Hi there, my name is Dr. Ezri Hayat. I am currently working as a Post-Doctoral Research Assistant in the Global Disaster Resilience Centre, University of Huddersfield, UK. I finished my PhD in Disaster Management and Infrastructure Reconstruction at the University of Salford in 2015.
My interest to research and disaster management subject was instigated by my personal life history, having first hand experience and witness the impacts of one of the worst disasters ever recorded in recent history, the boxing day tsunami in 2004. I grew up in a city called Banda Aceh, located on the top of Sumatra island in Indonesia. In the boxing day 2004, the city was hit by an earthquake of 9.1 richter scale magnitude, followed by Tsunami waves which killed more than 300,000 worldwide. The magnitude of these events triggered an amazing outpouring of compassion and generosity from around the world. Hundreds of NGOs, donor organisations, private companies provided great amounts of support and pledged generously to help survivors.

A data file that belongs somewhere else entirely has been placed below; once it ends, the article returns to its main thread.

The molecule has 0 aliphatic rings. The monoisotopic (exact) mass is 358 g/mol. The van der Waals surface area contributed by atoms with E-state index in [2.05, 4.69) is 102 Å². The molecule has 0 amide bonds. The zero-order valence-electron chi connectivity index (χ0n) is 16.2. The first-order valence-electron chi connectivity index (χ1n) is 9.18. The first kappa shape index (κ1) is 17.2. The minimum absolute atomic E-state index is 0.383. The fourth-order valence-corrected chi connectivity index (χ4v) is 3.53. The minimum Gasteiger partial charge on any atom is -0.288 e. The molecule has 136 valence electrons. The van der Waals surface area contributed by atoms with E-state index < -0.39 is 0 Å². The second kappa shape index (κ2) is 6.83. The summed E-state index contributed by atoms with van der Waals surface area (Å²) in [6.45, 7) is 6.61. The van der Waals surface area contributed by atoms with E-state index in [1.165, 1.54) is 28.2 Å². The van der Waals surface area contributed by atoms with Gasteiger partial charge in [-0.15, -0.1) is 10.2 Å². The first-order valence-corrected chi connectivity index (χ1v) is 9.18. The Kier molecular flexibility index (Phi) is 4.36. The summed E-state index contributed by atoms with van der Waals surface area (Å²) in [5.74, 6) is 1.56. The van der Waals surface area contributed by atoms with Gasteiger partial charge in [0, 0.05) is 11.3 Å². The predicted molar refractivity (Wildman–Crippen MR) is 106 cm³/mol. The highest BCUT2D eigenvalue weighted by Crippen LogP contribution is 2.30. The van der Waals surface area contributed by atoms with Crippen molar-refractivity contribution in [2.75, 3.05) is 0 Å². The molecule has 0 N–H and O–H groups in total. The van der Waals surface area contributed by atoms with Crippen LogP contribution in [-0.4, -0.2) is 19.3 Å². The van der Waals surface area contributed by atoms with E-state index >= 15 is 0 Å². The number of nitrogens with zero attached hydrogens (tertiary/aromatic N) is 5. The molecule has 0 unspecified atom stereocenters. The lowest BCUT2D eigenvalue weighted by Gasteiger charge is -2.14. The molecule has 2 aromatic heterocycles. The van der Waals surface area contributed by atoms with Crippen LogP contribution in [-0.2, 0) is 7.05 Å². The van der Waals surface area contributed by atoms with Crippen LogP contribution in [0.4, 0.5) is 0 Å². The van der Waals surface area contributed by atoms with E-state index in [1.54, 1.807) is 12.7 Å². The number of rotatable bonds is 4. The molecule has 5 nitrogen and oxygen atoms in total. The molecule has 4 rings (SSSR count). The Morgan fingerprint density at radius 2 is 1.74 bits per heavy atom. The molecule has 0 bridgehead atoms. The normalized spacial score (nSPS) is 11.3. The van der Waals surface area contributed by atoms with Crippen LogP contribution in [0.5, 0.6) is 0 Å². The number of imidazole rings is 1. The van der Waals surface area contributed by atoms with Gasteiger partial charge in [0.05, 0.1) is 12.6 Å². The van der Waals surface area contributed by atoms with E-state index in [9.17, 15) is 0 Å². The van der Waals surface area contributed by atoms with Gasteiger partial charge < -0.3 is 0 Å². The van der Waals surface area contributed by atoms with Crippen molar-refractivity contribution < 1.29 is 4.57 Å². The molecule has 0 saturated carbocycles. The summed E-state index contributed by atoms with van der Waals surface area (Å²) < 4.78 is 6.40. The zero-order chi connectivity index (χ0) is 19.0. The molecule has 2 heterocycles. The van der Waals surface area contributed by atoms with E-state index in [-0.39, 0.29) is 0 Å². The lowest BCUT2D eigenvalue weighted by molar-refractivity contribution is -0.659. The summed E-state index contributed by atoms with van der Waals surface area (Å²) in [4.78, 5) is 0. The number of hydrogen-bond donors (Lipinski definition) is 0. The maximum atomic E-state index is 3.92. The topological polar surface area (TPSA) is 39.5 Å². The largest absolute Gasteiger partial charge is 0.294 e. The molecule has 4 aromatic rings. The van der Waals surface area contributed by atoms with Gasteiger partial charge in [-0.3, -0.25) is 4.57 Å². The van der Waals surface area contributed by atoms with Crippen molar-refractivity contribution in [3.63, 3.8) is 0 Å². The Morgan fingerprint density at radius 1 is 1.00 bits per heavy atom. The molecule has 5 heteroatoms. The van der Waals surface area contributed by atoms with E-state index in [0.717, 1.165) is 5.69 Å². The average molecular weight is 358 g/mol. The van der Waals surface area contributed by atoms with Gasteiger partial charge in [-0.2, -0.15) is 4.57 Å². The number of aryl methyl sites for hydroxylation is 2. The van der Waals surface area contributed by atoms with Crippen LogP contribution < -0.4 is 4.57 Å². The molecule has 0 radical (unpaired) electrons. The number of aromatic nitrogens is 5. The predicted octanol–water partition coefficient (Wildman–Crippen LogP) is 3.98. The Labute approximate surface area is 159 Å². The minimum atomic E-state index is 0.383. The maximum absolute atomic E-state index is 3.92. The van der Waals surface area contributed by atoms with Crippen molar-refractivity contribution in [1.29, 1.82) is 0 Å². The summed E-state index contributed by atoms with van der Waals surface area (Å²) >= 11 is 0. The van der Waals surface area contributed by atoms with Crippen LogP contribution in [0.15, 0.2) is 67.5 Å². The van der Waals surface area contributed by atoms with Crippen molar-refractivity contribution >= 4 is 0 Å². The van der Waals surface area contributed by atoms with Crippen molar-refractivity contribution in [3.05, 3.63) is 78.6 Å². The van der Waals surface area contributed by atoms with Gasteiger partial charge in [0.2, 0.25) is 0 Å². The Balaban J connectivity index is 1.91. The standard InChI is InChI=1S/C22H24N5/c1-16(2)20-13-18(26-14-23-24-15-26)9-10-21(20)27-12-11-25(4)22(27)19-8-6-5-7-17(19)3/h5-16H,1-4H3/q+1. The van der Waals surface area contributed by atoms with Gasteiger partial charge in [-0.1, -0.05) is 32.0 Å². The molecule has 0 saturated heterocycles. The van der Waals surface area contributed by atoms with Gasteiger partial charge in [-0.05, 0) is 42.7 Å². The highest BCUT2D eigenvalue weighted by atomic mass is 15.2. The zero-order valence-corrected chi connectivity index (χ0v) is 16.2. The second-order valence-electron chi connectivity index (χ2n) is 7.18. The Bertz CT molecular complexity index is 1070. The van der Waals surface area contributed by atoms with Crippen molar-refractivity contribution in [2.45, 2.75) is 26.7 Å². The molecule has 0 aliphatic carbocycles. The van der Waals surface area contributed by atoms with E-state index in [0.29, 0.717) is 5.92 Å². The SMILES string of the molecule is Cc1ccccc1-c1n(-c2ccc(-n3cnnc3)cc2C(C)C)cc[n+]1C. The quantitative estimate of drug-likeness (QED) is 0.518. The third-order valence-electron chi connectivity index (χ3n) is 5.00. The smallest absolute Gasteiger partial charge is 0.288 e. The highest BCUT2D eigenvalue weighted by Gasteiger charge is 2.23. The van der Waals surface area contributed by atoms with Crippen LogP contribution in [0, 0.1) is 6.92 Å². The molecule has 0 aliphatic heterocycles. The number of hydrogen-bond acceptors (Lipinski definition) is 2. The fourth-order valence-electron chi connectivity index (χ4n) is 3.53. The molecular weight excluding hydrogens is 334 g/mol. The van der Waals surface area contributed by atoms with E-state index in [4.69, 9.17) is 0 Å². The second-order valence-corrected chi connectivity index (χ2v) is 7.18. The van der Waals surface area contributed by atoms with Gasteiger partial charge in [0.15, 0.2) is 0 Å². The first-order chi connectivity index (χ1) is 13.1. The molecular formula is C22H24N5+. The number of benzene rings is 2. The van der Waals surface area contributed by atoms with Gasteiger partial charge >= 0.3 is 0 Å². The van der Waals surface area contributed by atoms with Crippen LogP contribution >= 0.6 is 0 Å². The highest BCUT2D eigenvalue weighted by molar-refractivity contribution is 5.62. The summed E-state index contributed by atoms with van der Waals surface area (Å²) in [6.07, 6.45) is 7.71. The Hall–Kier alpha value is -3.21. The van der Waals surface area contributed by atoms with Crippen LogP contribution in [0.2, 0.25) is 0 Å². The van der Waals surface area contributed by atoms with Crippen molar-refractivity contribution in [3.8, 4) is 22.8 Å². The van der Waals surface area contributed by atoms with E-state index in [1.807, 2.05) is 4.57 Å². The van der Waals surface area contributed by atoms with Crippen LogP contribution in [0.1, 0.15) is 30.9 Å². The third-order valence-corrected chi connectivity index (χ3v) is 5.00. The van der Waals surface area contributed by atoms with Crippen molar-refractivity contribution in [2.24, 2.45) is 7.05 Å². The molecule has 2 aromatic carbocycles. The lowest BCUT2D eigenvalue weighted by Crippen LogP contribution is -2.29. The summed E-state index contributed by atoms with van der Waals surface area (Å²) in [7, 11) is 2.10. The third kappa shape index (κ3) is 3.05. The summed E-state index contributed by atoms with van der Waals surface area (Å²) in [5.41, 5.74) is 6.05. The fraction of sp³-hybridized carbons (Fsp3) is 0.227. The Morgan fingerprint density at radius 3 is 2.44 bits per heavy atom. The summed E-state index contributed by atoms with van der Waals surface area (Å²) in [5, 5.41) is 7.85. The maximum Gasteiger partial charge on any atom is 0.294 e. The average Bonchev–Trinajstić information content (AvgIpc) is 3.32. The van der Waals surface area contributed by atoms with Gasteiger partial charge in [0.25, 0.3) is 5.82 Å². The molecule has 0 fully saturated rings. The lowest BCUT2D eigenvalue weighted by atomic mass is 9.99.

I then spent my early professional career time working with various international companies and donor organisation including GTZ, GHD, and UN-HABITAT for the reconstruction of earthquakes and tsunami affected areas, and several other post-disaster reconstruction projects in Indonesia. The issues and problems identified in the field, particularly with regards to how different organisations, including the governments, donors, and NGOs, plan, work and collaborate in post disaster reconstruction projects, encouraged me to investigate them further which eventually lead to me pursuing a PhD degree in Universit of Salford, UK.
My thesis, entitled as ‘Evaluation of the Local Government Capacity in the Maintenance of Post-disaster Road Reconstruction Assets”, highlights the need to maximise the value of the investment made in the reconstruction of road infrastructure sector in a post-disaster context through evaluating the local governments’ road maintenance capacity. The research investigates how the local government maintain the road assets reconstructed during the tsunami reconstruction period, inherited from various donor organisations and NGOs, as well as the national government, as an effort to appraising the sustainability of the assets and the value of the investment made in the reconstruction time. This research was cited in the UNISDR handbook for the local governments.
Prior to my PhD, I completed my master degree in Construction Management at the University of New South Wales, Australia, and a Bachelor degree in Civil Engineering from Trisakti University, Indonesia.
My research interests include disaster management, infrastructure reconstruction and international development. I am looking forward to the opportunity to have a joint collaboration with other researchers and professional from both the academia and the industry.